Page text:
Jamaica Gleaner / A couple days ago I was reading an interview (published in February) with selector David Rodigan in The Guardian , about his autobiography, My Life in Reggae .
The article ends with Rodigan saying “I’m just waiting for the Jamaican artistes to start making records about Trump. If that doesn’t happen, there’s something wrong with our music. Because that’s what our music does: in its essence, in its purity, in its driving force, it speaks out for the defenceless, it speaks for the underprivileged.”
I am waiting on that record too, as I waited for a song about Bush the younger (and dumber) and Blair in their Afghanistan and Iraq forays that we are seeing the echoes of in bomb blasts. I waited in vain, or maybe I just did not hear the songs. Similarly, I feel I am waiting in vain for a song about Trump – or, at the very least, the kneeling protests by black athletes when the US, Anthem is played.
Ahead of the election which Trump won over Hilary Clinton, with or without a Russian boost, there was one popular reggae singer who adjusted a lyric during a major performance to declare Trump a skunk. There were a few other statements about Trump during performances, but no records by Jamaican performers that came to my ears. Of course, there are many recordings which pass me by so if there is a song about Trump or Bush (the second) by a Jamaican performer, please send it to the e-mail address at the end of this article. (We should note, though, that Damian ‘Jr Gong’ Marley does speak about the killings of black youth by the police and trigger happy civilians in Slave Mill from his Stony Hill album .)
It is a disappointment and I cannot but compare it to the slew of songs against apartheid. But, when I think about it, apartheid South Africa did not want many black visitors (top West Indies cricketers an exception), to be denied the opportunity of being a honorary white was no big thing. It is a very different thing to be denied a visa to the USA, for not only is it a major market for Jamaican popular music, but it is also the major transportation hub that we can reach in about the same time it takes to drive from Kingston to MoBay.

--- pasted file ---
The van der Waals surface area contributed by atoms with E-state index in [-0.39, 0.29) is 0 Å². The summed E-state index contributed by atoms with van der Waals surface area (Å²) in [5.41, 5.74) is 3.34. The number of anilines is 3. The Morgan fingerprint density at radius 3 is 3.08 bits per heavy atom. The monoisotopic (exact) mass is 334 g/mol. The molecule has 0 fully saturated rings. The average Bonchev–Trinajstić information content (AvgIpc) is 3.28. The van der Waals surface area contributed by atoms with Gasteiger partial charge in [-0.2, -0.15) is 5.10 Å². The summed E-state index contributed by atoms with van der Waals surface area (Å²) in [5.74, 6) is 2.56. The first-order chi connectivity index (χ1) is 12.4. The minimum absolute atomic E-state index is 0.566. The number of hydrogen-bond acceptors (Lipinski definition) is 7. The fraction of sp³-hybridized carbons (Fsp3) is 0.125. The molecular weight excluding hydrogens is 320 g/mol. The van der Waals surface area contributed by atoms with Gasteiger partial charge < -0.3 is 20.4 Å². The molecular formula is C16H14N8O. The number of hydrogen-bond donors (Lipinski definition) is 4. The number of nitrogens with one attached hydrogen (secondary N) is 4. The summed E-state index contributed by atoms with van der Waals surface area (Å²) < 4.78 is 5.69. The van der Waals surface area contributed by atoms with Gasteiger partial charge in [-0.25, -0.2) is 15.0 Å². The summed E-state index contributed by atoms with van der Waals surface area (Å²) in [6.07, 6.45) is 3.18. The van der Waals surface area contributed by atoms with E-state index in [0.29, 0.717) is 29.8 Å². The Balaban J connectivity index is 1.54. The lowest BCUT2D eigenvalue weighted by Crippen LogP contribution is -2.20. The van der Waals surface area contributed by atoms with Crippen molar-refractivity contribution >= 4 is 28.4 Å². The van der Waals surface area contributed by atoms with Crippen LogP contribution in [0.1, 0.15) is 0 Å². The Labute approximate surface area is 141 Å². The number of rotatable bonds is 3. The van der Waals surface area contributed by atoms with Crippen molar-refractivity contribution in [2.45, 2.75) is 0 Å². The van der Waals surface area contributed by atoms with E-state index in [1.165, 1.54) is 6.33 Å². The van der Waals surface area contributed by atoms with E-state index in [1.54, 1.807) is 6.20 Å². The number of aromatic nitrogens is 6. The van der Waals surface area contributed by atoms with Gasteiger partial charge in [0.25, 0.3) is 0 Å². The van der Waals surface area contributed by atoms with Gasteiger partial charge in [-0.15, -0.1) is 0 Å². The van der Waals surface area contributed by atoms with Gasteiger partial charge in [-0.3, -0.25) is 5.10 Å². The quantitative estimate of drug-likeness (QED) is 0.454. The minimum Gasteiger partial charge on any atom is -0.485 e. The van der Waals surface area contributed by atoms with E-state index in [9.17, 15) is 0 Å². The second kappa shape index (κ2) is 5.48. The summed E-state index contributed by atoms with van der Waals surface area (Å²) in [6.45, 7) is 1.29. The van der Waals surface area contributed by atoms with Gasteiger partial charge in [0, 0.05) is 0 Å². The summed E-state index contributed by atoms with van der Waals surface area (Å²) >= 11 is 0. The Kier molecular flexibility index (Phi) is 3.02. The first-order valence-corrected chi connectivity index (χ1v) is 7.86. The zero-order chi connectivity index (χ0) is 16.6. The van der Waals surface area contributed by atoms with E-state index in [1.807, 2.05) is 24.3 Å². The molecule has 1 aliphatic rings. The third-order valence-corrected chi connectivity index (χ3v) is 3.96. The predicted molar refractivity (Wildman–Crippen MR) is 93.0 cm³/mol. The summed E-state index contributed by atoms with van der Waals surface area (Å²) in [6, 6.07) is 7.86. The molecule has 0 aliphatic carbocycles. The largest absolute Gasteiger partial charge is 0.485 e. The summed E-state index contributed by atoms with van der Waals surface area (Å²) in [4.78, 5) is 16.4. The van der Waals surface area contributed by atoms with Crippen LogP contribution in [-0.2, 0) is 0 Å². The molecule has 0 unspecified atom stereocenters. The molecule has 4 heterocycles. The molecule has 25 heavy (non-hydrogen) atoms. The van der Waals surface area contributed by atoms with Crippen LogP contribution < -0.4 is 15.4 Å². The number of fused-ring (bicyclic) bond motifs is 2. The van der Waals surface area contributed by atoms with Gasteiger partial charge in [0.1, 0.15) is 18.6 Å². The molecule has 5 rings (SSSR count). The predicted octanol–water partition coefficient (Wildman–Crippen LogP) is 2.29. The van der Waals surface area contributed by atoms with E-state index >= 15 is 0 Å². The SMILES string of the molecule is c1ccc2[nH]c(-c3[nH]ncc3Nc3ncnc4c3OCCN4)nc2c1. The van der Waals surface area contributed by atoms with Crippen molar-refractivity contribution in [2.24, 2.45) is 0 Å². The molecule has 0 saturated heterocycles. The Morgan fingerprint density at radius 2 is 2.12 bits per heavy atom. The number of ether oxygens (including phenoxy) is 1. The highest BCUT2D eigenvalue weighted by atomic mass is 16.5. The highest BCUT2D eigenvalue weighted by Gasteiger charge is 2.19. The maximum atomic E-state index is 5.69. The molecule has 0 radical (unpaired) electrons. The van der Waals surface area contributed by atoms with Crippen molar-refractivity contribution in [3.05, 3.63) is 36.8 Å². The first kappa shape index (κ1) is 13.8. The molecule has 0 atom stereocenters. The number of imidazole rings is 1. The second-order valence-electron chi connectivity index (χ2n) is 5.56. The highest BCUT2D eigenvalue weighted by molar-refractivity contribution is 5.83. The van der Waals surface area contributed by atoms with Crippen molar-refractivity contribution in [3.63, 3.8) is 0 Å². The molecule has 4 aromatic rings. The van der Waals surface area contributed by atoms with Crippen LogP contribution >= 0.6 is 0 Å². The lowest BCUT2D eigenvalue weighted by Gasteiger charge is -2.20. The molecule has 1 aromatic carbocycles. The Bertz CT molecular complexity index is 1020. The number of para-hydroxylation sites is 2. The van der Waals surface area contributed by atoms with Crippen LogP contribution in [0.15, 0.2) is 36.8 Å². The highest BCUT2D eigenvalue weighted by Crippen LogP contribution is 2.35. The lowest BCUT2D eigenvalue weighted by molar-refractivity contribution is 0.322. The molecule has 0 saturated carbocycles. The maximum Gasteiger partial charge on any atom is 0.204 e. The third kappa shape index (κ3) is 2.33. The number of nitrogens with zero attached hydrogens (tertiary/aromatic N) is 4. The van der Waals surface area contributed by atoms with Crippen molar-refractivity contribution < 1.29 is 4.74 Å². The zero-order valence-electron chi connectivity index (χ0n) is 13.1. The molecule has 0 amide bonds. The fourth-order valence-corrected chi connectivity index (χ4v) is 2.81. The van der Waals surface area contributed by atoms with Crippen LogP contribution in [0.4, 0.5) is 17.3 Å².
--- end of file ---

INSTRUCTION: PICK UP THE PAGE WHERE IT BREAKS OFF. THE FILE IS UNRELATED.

It is possible to make a decent living from Jamaican popular music without going there, as Jah Cure and, to a lesser extent, entertainers who have has their US visas revoked intermittently, have shown us. However, the thought of having to make do without one may be a major concern which trumps the urge to be musically rebellious.
And there is another factor as well, the political savvy of the audience. People felt really strongly about apartheid but, despite some disagreement with how the US, is progressing, or not, do they really feel moved by Trump to consistently support a performer who speaks against him? This could be the era of feel good when you are in the musical moment and so much for caring about what is happening in the world.
And hence no Trump songs in Jamaican popular music.